The Pharmacy Guild of Australia has fact sheets on the emergency supply of medicines, and Services Australia provides an Education guide on the Continued Dispensing Initiative.

What do I need to do before I can dispense a medicine under these arrangements?

Before considering supply of medicines under Continued Dispensing arrangements, you should make sure that:

  • the person has an immediate need for the medicine;
  • circumstances prevented the person from accessing a prescriber (face-to-face or via telehealth) to obtain a new prescription;
  • it is not possible to obtain an “image based script” or approval for an “owing prescription” from a prescriber;
  • the medicine is eligible for supply under the arrangements (including under relevant state/territory legislation);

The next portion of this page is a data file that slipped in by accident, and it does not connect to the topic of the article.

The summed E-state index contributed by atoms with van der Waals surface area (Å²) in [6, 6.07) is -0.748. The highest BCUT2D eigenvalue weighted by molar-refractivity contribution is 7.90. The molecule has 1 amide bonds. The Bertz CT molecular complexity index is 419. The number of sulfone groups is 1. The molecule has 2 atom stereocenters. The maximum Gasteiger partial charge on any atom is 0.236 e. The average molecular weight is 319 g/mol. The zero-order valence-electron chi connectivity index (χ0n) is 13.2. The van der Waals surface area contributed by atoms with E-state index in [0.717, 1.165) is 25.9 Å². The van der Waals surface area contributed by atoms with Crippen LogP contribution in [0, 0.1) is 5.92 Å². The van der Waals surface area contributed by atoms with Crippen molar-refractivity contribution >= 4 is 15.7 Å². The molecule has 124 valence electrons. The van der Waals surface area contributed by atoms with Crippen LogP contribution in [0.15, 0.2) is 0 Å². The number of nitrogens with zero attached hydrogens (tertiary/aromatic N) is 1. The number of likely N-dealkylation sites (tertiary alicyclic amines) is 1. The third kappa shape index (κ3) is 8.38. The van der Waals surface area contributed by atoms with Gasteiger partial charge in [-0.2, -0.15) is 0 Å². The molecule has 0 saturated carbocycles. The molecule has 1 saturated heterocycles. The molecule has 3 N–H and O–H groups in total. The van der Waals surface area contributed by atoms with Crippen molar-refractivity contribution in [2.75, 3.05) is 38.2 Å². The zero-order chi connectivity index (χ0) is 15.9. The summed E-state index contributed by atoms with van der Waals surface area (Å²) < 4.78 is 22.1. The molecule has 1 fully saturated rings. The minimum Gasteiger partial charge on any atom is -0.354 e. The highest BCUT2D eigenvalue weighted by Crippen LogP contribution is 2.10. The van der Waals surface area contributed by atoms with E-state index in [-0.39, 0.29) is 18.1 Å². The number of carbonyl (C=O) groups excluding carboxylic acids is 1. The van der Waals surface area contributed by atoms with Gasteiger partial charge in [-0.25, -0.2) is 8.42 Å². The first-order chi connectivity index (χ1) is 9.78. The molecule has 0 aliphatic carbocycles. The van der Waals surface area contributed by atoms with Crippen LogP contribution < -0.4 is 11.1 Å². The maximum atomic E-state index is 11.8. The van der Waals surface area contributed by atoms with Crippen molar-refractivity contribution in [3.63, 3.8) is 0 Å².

• the person has been supplied the medicine in the last six months and their condition is stable;
  • the medicine has not been supplied under Continued Dispensing arrangements to the person by any pharmacy within the 12 months before the requested supply; and
  • it is safe and appropriate for the person to obtain the medicine.

What do I need to do to ensure the patient is eligible to have a medicine dispensed under Continued Dispensing?

You need to meet the requirements for dispensing under the Continued Dispensing arrangements, including confirming that the patient has an immediate need for the medicine and is not able to obtain a prescription from a Medical Practitioner and that the patient has not had the requested medicine dispensed from any pharmacy in the preceding 12 months under Continued Dispensing. Pharmacists are expected to adhere to the strict set of professional guidelines available on the PSA website.